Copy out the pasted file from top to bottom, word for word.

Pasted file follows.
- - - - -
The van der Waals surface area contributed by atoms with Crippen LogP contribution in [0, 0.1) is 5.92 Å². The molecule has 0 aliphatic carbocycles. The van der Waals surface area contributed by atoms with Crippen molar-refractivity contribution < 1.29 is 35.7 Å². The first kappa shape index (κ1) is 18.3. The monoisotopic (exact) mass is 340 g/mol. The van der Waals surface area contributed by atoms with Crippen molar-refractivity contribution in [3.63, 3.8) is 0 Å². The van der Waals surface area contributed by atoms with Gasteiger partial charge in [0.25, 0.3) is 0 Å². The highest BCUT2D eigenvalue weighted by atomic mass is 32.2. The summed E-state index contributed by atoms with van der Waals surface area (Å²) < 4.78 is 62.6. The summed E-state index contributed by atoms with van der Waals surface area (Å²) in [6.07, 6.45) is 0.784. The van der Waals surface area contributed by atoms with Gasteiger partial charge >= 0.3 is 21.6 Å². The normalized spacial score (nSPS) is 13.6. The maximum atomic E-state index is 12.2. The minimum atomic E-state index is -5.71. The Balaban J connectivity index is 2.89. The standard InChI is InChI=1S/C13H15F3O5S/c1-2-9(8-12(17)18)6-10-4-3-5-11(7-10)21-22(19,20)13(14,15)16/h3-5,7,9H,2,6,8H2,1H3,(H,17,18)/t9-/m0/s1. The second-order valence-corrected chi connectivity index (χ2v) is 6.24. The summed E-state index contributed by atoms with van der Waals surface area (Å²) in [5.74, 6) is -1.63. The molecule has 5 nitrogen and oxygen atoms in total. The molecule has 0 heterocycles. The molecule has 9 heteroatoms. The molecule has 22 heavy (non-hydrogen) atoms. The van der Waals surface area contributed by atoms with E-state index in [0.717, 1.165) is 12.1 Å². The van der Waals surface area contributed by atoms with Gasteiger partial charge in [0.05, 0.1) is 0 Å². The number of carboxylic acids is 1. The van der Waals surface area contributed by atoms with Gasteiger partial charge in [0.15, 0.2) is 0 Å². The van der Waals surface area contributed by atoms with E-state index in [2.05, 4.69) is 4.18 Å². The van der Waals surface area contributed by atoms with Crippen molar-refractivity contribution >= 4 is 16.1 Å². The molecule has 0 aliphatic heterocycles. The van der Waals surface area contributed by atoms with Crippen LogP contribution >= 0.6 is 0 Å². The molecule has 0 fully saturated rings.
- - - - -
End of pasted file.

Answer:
The van der Waals surface area contributed by atoms with Crippen LogP contribution in [0, 0.1) is 5.92 Å². The molecule has 0 aliphatic carbocycles. The van der Waals surface area contributed by atoms with Crippen molar-refractivity contribution < 1.29 is 35.7 Å². The first kappa shape index (κ1) is 18.3. The monoisotopic (exact) mass is 340 g/mol. The van der Waals surface area contributed by atoms with Crippen molar-refractivity contribution in [3.63, 3.8) is 0 Å². The van der Waals surface area contributed by atoms with Gasteiger partial charge in [0.25, 0.3) is 0 Å². The highest BCUT2D eigenvalue weighted by atomic mass is 32.2. The summed E-state index contributed by atoms with van der Waals surface area (Å²) < 4.78 is 62.6. The summed E-state index contributed by atoms with van der Waals surface area (Å²) in [6.07, 6.45) is 0.784. The van der Waals surface area contributed by atoms with Gasteiger partial charge >= 0.3 is 21.6 Å². The normalized spacial score (nSPS) is 13.6. The maximum atomic E-state index is 12.2. The minimum atomic E-state index is -5.71. The Balaban J connectivity index is 2.89. The standard InChI is InChI=1S/C13H15F3O5S/c1-2-9(8-12(17)18)6-10-4-3-5-11(7-10)21-22(19,20)13(14,15)16/h3-5,7,9H,2,6,8H2,1H3,(H,17,18)/t9-/m0/s1. The second-order valence-corrected chi connectivity index (χ2v) is 6.24. The summed E-state index contributed by atoms with van der Waals surface area (Å²) in [5.74, 6) is -1.63. The molecule has 5 nitrogen and oxygen atoms in total. The molecule has 0 heterocycles. The molecule has 9 heteroatoms. The molecule has 22 heavy (non-hydrogen) atoms. The van der Waals surface area contributed by atoms with E-state index in [0.717, 1.165) is 12.1 Å². The van der Waals surface area contributed by atoms with Gasteiger partial charge in [0.05, 0.1) is 0 Å². The number of carboxylic acids is 1. The van der Waals surface area contributed by atoms with Gasteiger partial charge in [0.15, 0.2) is 0 Å². The van der Waals surface area contributed by atoms with E-state index in [2.05, 4.69) is 4.18 Å². The van der Waals surface area contributed by atoms with Crippen molar-refractivity contribution >= 4 is 16.1 Å². The molecule has 0 aliphatic heterocycles. The van der Waals surface area contributed by atoms with Crippen LogP contribution >= 0.6 is 0 Å². The molecule has 0 fully saturated rings.